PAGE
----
its opinions is available in non-privileged documents generated by the
Bank and Ernst & Young." Motion of the Office of the Comptroller of the
Currency to Quash the Rule 45 Subpoena ("OCC Mot."), Ex. 1, Eetter of May
13, 2004 from Timothy W. Eong, Senior Deputy Comptroller to James E.
Evangelista, Esq. ("First OCC Denial Eetter").
By letter of May 14, 2004, plaintiffs responded to the OCC denial with
a lengthy argument and a request for reconsideration. See OCC Mot., Ex.
2, Letter of May 14, 2004 from J. Evangelista to T. Eong ("Pls.' OCC
Recon. Req."). Also in response to the OCC's denial, plaintiffs served
the May 13 Subpoena on the head of the OCC to obtain documents and
testimony related to the OCC's investigation of Providian. The subpoena
included eight document requests, seven of which concerned documents
related to the OCC and its examination of Providian, PNB and/or the
individual defendants. The remaining request sought the minutes of any
meetings of the Boards of Directors of Providian and PNB and any
committees thereof. See Pls.' Mot., Ex. A, May 13 Subpoena. The OCC
reiterated its denial by letter of May 21, 2004, and raised the additional ground for denial that the documents in
question were protected by the "bank examination privilege." See OCC
Mot., Ex. 3, Letter of May 21, 2004 from T. Long to J. Evangelista
("Second OCC Denial Letter").
For the reasons stated in open court at the conclusion of the May 28
hearing, the Court concludes that the proper standard of review in
considering the parties' motions is the "relevancy" standard articulated
in Rules 26 and 45 of the Federal Rules of Civil Procedure, not the
arbitrary and capricious standard of the Administrative Procedure Act.
Under the Federal Rules, discovery is broad, as "parties may obtain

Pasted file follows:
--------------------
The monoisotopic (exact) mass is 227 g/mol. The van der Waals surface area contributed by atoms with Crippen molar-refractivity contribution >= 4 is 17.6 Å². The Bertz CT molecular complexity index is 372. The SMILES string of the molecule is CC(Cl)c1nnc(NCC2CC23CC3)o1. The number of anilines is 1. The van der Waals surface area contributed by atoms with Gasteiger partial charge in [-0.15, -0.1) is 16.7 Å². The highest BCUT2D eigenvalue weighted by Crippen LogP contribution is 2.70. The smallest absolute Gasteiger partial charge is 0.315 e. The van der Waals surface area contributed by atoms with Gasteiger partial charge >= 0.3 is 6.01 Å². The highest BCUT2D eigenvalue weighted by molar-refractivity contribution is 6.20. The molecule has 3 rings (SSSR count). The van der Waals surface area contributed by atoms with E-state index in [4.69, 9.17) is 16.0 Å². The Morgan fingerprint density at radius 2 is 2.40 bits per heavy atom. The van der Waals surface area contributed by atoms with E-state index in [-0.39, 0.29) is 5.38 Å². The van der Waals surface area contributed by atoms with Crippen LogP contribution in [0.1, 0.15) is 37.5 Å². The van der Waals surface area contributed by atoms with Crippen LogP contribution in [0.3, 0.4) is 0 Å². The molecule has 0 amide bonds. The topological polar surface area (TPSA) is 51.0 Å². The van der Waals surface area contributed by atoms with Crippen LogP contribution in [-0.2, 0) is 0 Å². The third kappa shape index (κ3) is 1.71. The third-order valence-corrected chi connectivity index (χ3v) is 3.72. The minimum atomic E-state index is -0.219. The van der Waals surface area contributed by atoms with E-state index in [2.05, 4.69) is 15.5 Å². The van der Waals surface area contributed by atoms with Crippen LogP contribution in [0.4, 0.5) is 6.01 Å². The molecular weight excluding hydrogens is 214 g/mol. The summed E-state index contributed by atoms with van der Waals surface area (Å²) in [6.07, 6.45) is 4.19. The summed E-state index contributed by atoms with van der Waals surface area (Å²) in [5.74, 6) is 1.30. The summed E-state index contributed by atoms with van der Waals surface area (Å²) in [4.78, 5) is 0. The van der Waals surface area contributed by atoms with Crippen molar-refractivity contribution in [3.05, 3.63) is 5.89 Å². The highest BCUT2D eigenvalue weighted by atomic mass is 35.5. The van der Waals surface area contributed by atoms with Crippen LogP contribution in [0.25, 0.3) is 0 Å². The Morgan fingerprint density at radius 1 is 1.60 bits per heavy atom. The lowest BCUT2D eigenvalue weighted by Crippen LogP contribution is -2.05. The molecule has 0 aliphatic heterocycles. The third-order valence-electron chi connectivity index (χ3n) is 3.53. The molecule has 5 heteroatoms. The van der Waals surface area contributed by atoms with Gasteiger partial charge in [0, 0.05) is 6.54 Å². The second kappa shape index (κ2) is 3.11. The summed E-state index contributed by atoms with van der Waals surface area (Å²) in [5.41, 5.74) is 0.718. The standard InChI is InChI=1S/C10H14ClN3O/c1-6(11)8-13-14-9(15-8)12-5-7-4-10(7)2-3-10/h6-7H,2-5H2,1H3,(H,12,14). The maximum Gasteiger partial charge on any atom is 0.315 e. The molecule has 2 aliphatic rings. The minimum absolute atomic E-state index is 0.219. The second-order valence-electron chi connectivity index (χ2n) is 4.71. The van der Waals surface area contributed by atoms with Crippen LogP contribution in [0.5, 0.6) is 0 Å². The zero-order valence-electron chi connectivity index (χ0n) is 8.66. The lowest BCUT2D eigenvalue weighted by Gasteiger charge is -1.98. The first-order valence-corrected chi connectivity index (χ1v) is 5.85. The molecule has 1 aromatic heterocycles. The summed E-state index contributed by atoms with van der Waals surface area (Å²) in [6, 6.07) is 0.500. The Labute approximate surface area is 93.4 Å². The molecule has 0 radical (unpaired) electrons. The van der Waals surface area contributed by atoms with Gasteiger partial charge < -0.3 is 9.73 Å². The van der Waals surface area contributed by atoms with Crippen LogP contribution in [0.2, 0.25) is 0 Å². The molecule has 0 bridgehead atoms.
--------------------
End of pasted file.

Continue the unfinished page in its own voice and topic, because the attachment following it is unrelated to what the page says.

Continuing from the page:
discovery regarding any matter, not privileged, that is relevant to the
claim or defense of any party, including the existence, description,
nature, custody, condition, and location of any books, documents, or
other tangible things and the identity and location of persons having
knowledge of any discoverable matter." FED. R. CIV. P. 26(b)(1).
Discovery may be obtained from non-parties pursuant to Rule 45, but that
non-party can move to quash a subpoena by demonstrating that the subpoena
"requires disclosure of privileged or other protected matter and no
exception or waiver applies, or subjects [the non-party] to undue
burden." FED. R. CIV. P. 45(c)(3).
Plaintiffs assert that "the operative complaint in this action alleges
that by October 2000 Defendants knew that Providian's actual credit
losses would significantly exceed their loss projections for 2001, which
projections they nevertheless disseminated to the investing public." Plaintiffs' Reply Memorandum in Further Support of their Motion to
Compel. ("Pls.' Rep.") at 9. Plaintiffs' request to the OCC seeks access
to Reports of Examination and other correspondence that the OCC may have
sent to PNB or its auditor Ernst & Young, pertaining to the OCC's
2001 examination of PNB and the November 2001 Agreement.
1. Objection on the Basis of the Date of the Documents
The OCC objects to plaintiffs' document subpoena on several grounds.
First, the agency concluded that the three documents that address the
issues raised in plaintiffs' request portions of an Examination Report
pertaining to the November 21 Agreement and two related letters were not
written during the class period and therefore that plaintiffs have failed
to demonstrate their relevance. See First OCC Denial Letter at 1.
Plaintiffs respond that the materials were written to address defendants'
activities prior to and during the class period and therefore are
relevant. See Pls.' OCC Recon. Req. at 2-3. As a preliminary matter, the
Court concludes that the origination dates of the three documents is not
dispositive as to the relevance of the documents because the relevance
standard is so broad under the Federal Rules of ...